In the Know Summer 2021July 29th, 2021 | Category: Architects' Guide to Glass and Metal
Designing with Decorative Glass: A Look at Product Innovations and Resources for Unique Applications
By Ellen Rogers
From colorful laminates, to textures, patterns and even printed designs, decorative glass and glazing products continue to offer architects and designers plenty of opportunities to create one-of-a-kind spaces—for both interior as well as exterior applications. To help meet those demands, glazing industry companies are continuing to push the limits of what’s possible in decorative glass.
Laminated glass fabricated with colorful, decorative interlayers are one of the most popular ways to bring both aesthetics and safety to a project. That was the case with Kaleidoscope, a kindergarten building located in Tianshu City, Gansu Province, China, the 2020 interior division winner of the Vanceva World of Color awards. Designed by SAKO Architects, the project features Eastman’s Vanceva PVB in red, orange, yellow, green and blue that was laminated by Shanxi Jingfeng Glass Co. Ltd.
The project was designed to ignite children’s creativity with its pattern of laminated glass. When sunlight shines in from classrooms and the atrium’s glass ceiling onto the school’s central stairway, colorful shadows of varying shapes form free-flowing rainbows for a kaleidoscope effect that rotates with the sun’s movement throughout the day.
Direct-to-glass printing is one technology that’s seen tremendous growth over the past decade. Advances in both the printer technology as well as the inks that are used have made it possible to print extremely high quality images onto glass. One recent example is the Aleja Shopping Center in Ljubljana, Slovenia. It is the first all-new shopping mall to open in Europe after the COVID-19 shutdown, and done in compliance with the strict guidelines for safety, sustainability and outstanding aesthetic criteria. Designed by ATP Architekten Ingenieure, the prismatic-shaped structure features glass fabricated by Tvitec; Pichler Projects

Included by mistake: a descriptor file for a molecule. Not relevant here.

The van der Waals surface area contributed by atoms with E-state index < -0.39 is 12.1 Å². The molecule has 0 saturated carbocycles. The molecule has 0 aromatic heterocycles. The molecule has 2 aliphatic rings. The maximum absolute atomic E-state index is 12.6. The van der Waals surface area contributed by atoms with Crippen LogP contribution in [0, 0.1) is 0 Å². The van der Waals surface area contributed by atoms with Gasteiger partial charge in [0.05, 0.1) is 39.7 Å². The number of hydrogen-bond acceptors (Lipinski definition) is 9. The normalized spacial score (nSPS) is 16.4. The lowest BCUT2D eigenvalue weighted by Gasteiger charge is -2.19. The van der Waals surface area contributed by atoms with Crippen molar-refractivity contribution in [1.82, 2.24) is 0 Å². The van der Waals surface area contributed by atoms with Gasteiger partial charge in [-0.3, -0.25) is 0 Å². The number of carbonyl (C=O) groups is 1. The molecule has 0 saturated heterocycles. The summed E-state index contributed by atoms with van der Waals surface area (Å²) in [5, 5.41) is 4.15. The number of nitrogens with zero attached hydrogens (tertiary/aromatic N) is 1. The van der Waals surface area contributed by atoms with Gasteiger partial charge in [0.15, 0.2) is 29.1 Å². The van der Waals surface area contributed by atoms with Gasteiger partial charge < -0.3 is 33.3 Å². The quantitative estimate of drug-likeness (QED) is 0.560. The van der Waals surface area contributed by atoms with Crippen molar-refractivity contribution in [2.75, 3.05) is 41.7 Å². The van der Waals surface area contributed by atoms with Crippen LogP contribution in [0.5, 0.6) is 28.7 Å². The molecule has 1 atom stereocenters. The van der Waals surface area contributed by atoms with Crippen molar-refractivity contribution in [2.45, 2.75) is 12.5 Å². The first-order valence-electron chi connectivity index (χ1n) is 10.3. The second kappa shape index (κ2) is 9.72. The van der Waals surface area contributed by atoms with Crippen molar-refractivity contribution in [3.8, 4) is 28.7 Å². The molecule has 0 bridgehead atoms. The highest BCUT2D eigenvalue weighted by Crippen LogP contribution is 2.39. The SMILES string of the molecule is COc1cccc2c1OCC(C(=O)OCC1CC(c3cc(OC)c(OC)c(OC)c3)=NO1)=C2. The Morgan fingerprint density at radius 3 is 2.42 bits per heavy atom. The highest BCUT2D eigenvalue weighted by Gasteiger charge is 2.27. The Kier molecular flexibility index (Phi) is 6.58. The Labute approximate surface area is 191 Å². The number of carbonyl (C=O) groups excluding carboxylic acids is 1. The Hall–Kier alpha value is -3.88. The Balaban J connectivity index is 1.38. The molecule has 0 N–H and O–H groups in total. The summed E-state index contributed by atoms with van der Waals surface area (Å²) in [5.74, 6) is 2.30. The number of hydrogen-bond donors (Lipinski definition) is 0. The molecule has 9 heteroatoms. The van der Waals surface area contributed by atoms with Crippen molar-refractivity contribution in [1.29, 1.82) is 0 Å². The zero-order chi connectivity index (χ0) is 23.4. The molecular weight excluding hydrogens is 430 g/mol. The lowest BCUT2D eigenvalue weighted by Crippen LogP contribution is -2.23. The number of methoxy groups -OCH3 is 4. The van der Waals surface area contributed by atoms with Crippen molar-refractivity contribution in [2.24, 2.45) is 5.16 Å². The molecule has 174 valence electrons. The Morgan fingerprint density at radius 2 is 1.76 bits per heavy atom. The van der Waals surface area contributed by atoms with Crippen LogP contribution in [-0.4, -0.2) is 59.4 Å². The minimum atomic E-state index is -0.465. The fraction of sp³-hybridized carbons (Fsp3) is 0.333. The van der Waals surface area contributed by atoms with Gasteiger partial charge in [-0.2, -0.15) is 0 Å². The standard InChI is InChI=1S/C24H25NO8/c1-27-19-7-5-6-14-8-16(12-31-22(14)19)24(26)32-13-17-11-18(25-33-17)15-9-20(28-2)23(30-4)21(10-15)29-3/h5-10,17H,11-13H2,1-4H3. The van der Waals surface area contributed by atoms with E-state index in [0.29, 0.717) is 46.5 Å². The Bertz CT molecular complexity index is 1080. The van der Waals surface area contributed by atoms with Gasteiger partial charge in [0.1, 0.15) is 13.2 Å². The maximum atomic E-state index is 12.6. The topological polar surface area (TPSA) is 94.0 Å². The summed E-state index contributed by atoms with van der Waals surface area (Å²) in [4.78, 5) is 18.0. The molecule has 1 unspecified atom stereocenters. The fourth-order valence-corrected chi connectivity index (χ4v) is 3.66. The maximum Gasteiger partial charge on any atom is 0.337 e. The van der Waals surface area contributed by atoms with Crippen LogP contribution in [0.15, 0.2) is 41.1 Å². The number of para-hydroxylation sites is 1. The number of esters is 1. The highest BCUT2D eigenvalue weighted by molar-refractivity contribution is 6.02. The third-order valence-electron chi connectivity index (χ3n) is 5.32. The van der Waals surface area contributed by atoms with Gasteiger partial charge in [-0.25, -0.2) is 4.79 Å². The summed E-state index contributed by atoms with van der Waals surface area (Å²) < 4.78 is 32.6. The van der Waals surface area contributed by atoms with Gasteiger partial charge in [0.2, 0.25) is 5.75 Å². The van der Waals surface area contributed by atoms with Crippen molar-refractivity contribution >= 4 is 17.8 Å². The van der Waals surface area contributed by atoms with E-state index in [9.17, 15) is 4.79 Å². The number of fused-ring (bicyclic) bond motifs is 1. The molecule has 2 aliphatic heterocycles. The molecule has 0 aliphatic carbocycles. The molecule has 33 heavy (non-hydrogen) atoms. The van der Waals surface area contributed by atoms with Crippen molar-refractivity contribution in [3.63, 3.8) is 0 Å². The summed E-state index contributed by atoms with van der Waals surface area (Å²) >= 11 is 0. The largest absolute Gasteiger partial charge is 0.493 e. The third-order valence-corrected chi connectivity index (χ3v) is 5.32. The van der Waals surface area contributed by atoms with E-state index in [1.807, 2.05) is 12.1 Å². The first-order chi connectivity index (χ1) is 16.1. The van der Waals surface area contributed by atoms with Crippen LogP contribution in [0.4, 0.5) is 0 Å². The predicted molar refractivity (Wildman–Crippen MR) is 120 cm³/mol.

was responsible for the façade. Tvitec fabricated nearly 4,000 meters of glass into unique specimens for the project, the majority of which were decorated using Tecglass digital printing technologies. The glass was engineered to offer aesthetics, efficiency and comfort, and includes insulating, tempered and laminated glass, with some lites incorporating a sun protection film.
While there are plenty of products readily available, custom solutions are also available. To help architects and designers navigate those possibilities, Bendheim, for example, launched a new virtual tour of its New York City-based design lab. This new resource combines its fully customizable architectural glass product line with the ability to initiate consultative design.
According to Bendheim vice president Steven Jayson, the virtual tour provides “a collaborative hub, where we use a wealth of materials and our design consultants’ expertise to invent unique solutions for projects. We have the ability to demonstrate everything from a completely new aesthetic to the right
system to install the glass … It is not about displaying products. It’s about delivering a productive and rewarding consultative design experience.”
Virtual guests can see glass in large sizes and full-scale mockups. They can also access detailed product literature, view project case studies, and see how the products are made and tested. And for those who still prefer a live experience, the design lab is open by appointment for in-person meetings, where proper safety protocols are in place.
To view the laid-in version of this article in our digital edition, CLICK HERE.